Currently accepted at: JMIR Research Protocols
Date Submitted: Aug 13, 2019
Date Accepted: Dec 17, 2019
(closed for review but you can still tweet)
Geriatric Trauma – a rising tide. Assessing Patient Safety challenges in a vulnerable population. The GTAPS project protocol
Many high- and-middle-income countries around the world are experiencing historic demographical changes: People are living longer, birth rates are decreasing, and older people constitute a growing proportion of the population. This contributes to increasing numbers of geriatric trauma patients. Geriatric patients have higher mortality rates after injury than younger patients, and many characteristics of geriatric patients are risk factors for a poor outcome after trauma, such as high age, pre-existing medical conditions, anticoagulant use, frailty and altered physiological response to trauma. While younger patients are more often injured in high-energy trauma, older patients are more often injured in low-energy trauma, e.g. same-level falls, from which they can sustain severe injury. Despite these differences most trauma systems use the same triage tools for all adults, and the elderly are found to have a high risk of undertriage. Due to the inherent risk-factors of a poor outcome and the fact that trauma systems are not sensitive enough to address these challenges, the geriatric trauma patients are vulnerable. These factors suggest that there might be a patient safety risk for geriatric trauma patients built-in to the Norwegian national trauma system. The way health personnel and trauma systems handle geriatric trauma is only partially explored. Our aim is to assess if patient safety challenges exist for Norwegian geriatric trauma patients, to identify risk areas, and to explore differences in trauma care given to young and elderly trauma patients. This knowledge will contribute to the improvement of trauma care given to the most rapidly increasing population segment in developed countries. Inherent trauma system challenges and patient risk factors might not be the only factors contributing to geriatric trauma outcomes. Questions have been raised about whether negative attitudes towards the elderly – ageism – might contribute to their disproportionately negative outcomes. There is a possibility that expectations of poorer outcomes lead to passive, observational roles and low treatment ambitions, which can create a self-fulfilling prophecy of bad outcomes. This dilemma will be addressed in this project.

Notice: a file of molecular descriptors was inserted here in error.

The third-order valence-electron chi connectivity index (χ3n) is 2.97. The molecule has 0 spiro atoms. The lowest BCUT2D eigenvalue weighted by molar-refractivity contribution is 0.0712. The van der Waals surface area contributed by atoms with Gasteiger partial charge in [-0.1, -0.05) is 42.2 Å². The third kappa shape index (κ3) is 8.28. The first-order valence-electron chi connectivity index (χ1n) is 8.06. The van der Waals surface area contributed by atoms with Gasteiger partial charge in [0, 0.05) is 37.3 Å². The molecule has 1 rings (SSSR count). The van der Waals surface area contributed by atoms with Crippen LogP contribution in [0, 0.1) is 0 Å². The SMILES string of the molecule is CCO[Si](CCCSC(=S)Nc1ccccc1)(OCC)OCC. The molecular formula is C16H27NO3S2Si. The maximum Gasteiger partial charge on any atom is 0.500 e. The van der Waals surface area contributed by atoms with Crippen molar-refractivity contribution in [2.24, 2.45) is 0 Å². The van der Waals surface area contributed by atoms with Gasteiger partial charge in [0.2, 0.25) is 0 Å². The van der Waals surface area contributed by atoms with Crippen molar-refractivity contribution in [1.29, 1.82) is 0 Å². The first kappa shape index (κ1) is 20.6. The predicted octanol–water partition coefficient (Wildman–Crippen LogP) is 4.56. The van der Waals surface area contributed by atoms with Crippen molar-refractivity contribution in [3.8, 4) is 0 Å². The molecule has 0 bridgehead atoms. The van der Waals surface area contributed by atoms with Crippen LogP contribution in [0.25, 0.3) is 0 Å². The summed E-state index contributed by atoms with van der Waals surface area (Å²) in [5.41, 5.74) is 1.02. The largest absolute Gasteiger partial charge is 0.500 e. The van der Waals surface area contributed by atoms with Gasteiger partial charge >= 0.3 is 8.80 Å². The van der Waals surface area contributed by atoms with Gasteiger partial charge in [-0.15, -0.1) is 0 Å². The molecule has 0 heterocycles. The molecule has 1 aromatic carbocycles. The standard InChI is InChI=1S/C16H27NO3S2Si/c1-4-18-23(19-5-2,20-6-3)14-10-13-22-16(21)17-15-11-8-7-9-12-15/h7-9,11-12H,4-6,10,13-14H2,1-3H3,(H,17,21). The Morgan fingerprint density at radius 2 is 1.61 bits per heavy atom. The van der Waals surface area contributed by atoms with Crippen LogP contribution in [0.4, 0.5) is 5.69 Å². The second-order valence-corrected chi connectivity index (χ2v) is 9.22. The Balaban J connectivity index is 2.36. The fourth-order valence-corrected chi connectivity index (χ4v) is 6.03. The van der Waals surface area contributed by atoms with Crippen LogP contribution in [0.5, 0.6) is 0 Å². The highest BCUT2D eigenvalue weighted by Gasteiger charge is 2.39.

The aim of this project is to investigate whether patient safety challenges exist for older trauma patients in Norway. An important objective of the study is to identify risk areas that will facilitate further work to safeguard and promote quality and safety in the Norwegian trauma system.
This is planned as a PhD-project divided into four parts: Three registry-based studies and one qualitative focus group study. By supplementing registry data from the Norwegian Trauma Registry (NTR) with focus group interviews with personnel in the emergency chain we will provide new knowledge about the treatment of geriatric trauma patients, knowledge that due to international trauma system similarities might be transferrable to international trauma systems.
The project has received funding from January 2019 through December 2021, and it is approved by the Data Protection Officer responsible for the Norwegian Trauma Registry. An application for access to registry data has been submitted and is pending. Results will be ready for publication from spring 2020.
This project is the first step toward increased knowledge about trauma in Norwegian geriatric patients on a national level and will form the basis for further research aiming at interventions that eventually will make the trauma system better equipped to meet the rising tide of geriatric trauma.